Background tasks. It’s great being able to set my Android podcast app to download new episodes every day at 10 p.m. when I’m home, on Wi-Fi and charging. iOS won’t allow that, so I have to manually open then app to get it downloading. Same with Instapaper. The tradeoff, of course, is random apps aren’t sucking down battery throughout the day.

Design. The iPhone 4S is a sexy piece of hardware, but that glass back scares me.

Things that I’m looking forward to

A better e-mail client. In addition to Gmail and Google Apps accounts, I have my Exchange account for work. While I like having a completely separate app for my work e-mail, Android’s non-Gmail client is atrocious: it can’t be searched, it forwards e-mail as attachments, it occasionally forgets my credentials all together. (I have never gotten the well-regarded K9 mail app to work.)

Better apps. The best apps available for iOS are, without a doubt, better than the best apps for Android. And Google doesn’t seem to be pushing for better itself. Example: on my iPad, I use Reeder all the time to access my Google Reader subscriptions, but on Android, despite the existence of an official Google Reader app, I continue to use the Web app because I find the native app annoying, particularly the way it continues to not indent blockquotes.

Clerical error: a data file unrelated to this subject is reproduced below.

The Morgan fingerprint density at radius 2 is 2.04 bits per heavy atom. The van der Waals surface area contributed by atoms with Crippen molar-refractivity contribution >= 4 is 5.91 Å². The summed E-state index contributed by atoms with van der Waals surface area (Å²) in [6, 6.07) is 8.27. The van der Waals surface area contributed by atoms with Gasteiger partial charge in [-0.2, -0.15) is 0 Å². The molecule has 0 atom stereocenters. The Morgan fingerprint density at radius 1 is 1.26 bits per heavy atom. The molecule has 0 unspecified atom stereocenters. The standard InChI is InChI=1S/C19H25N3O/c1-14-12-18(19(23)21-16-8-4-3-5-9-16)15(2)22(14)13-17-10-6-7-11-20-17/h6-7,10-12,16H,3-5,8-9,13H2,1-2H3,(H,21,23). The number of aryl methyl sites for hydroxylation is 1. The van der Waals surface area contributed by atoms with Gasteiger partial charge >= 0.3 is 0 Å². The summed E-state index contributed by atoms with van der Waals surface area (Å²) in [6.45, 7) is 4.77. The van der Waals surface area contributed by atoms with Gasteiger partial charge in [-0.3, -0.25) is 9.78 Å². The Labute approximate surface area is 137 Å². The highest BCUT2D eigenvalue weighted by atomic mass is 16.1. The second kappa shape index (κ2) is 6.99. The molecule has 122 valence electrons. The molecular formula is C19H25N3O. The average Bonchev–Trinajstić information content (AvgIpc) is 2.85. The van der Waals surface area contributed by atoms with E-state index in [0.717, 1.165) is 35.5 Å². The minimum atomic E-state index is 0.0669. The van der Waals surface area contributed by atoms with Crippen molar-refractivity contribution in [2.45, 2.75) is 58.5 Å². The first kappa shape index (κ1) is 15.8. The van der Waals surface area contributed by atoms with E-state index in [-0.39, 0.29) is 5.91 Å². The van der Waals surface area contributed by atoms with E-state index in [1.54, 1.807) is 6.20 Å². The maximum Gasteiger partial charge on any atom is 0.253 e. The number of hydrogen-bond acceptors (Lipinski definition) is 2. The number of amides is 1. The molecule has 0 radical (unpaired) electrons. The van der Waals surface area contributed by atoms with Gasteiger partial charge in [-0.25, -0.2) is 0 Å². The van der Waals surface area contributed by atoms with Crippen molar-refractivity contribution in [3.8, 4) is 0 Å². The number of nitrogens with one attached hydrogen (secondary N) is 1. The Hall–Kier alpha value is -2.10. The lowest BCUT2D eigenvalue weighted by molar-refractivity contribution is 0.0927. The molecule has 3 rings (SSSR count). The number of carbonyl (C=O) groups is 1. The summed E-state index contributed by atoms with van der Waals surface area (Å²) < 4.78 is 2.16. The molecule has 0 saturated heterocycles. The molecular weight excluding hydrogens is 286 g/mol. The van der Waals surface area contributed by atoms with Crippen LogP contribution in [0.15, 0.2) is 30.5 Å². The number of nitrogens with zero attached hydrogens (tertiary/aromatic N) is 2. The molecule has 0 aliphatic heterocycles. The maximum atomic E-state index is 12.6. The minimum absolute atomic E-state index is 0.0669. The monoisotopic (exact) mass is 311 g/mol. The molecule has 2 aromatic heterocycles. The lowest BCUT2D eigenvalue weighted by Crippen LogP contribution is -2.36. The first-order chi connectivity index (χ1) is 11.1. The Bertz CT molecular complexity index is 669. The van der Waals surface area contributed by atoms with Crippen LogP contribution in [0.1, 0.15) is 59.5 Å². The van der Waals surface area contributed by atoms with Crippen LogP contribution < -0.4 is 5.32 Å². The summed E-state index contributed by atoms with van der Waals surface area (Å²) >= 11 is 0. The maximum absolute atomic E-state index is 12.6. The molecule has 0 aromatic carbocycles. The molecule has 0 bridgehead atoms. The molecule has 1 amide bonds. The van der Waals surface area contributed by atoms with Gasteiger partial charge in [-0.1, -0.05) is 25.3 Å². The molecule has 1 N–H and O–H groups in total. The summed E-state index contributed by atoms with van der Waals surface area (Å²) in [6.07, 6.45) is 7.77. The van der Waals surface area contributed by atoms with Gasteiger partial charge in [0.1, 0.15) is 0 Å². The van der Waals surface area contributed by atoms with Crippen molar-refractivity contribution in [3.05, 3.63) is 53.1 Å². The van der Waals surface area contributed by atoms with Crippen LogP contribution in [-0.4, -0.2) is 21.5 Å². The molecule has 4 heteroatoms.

Universal apps. I’m looking forward to being able to buy single copies of most apps that will work on my phone and on what has become my primary personal computer.

Better networking. Whether the problem is my employer’s network or Android itself, I’ve never been able to reliably connect to the Wi-Fi there. The same is true of the network at the university. My iPad hasn’t had issues connecting or getting data in either place.

Faster, better camera. I’ve never been the type to carry around a point-and-shoot or a DSLR camera, but I do like having pictures to look at later. Since having a decent camera in my pocket at all times, I’ve started taking many more pictures. The iPhone 4S’s camera takes great looking pictures pretty quick. (Having them show up on my iPad automatically will be great, too.)

Twitter integration. My iPad has had problems with the Twitter for iPad (formerly known as Tweetie) bookmarklet not sending links to the app from Mobile Safari. It seems like a problem only for a small number of users and my complaints were answered with “we’re working on it,” by which Twitter meant the deep integration with iOS 5. Being able to post links to Twitter easily is nice and I do it a lot. Android allows users to share links directly to an installed Twitter client, but only copies over the URL, not the page’s title or other helpful information.

Remote wipe. As far as I know, there is no way to locate, lock or wipe an Android device remotely. I don’t think I’ll need it, but that it’s there on iOS is a relief.

Things I don’t really care about

Siri. Maybe it will be really slick, but I rarely use Android’s built-in voice search for much more than basic queries every few weeks. I really don’t want to be the dork carrying on a conversation with my phone.

Boxing and newspapers

Tony Kornheiser and Michael Wilbon, two long-time newspaper men with the Washington Post, heading into an ad break for their ESPN program, Pardon the Interruption, on Monday, May 23, 2011 [mp3]:

TK: Here’s whats over: boxing and newspapers.

MW: Yeah. Maybe not in that order.

TK: And horse racing.

MW: And horse racing!